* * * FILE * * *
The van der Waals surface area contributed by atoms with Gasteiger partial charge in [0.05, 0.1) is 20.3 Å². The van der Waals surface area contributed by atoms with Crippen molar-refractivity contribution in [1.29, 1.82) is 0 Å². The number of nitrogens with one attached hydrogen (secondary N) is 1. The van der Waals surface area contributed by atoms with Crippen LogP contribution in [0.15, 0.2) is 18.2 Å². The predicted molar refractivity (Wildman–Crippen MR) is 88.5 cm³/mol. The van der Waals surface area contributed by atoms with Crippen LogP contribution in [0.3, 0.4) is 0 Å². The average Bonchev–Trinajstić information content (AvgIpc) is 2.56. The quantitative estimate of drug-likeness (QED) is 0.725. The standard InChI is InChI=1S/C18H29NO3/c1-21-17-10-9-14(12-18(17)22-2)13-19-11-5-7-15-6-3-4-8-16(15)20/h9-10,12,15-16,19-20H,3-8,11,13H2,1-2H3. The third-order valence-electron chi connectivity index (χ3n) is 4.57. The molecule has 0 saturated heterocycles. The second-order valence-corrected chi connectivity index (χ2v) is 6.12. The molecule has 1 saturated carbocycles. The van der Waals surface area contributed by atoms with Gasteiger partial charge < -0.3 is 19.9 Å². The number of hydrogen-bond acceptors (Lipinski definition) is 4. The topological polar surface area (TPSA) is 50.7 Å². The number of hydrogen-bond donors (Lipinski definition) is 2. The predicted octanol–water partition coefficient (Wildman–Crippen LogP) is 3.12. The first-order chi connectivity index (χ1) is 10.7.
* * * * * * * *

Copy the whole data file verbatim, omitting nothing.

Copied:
The van der Waals surface area contributed by atoms with Gasteiger partial charge in [0.05, 0.1) is 20.3 Å². The van der Waals surface area contributed by atoms with Crippen molar-refractivity contribution in [1.29, 1.82) is 0 Å². The number of nitrogens with one attached hydrogen (secondary N) is 1. The van der Waals surface area contributed by atoms with Crippen LogP contribution in [0.15, 0.2) is 18.2 Å². The predicted molar refractivity (Wildman–Crippen MR) is 88.5 cm³/mol. The van der Waals surface area contributed by atoms with Crippen LogP contribution in [0.3, 0.4) is 0 Å². The average Bonchev–Trinajstić information content (AvgIpc) is 2.56. The quantitative estimate of drug-likeness (QED) is 0.725. The standard InChI is InChI=1S/C18H29NO3/c1-21-17-10-9-14(12-18(17)22-2)13-19-11-5-7-15-6-3-4-8-16(15)20/h9-10,12,15-16,19-20H,3-8,11,13H2,1-2H3. The third-order valence-electron chi connectivity index (χ3n) is 4.57. The molecule has 0 saturated heterocycles. The second-order valence-corrected chi connectivity index (χ2v) is 6.12. The molecule has 1 saturated carbocycles. The van der Waals surface area contributed by atoms with Gasteiger partial charge < -0.3 is 19.9 Å². The number of hydrogen-bond acceptors (Lipinski definition) is 4. The topological polar surface area (TPSA) is 50.7 Å². The number of hydrogen-bond donors (Lipinski definition) is 2. The predicted octanol–water partition coefficient (Wildman–Crippen LogP) is 3.12. The first-order chi connectivity index (χ1) is 10.7.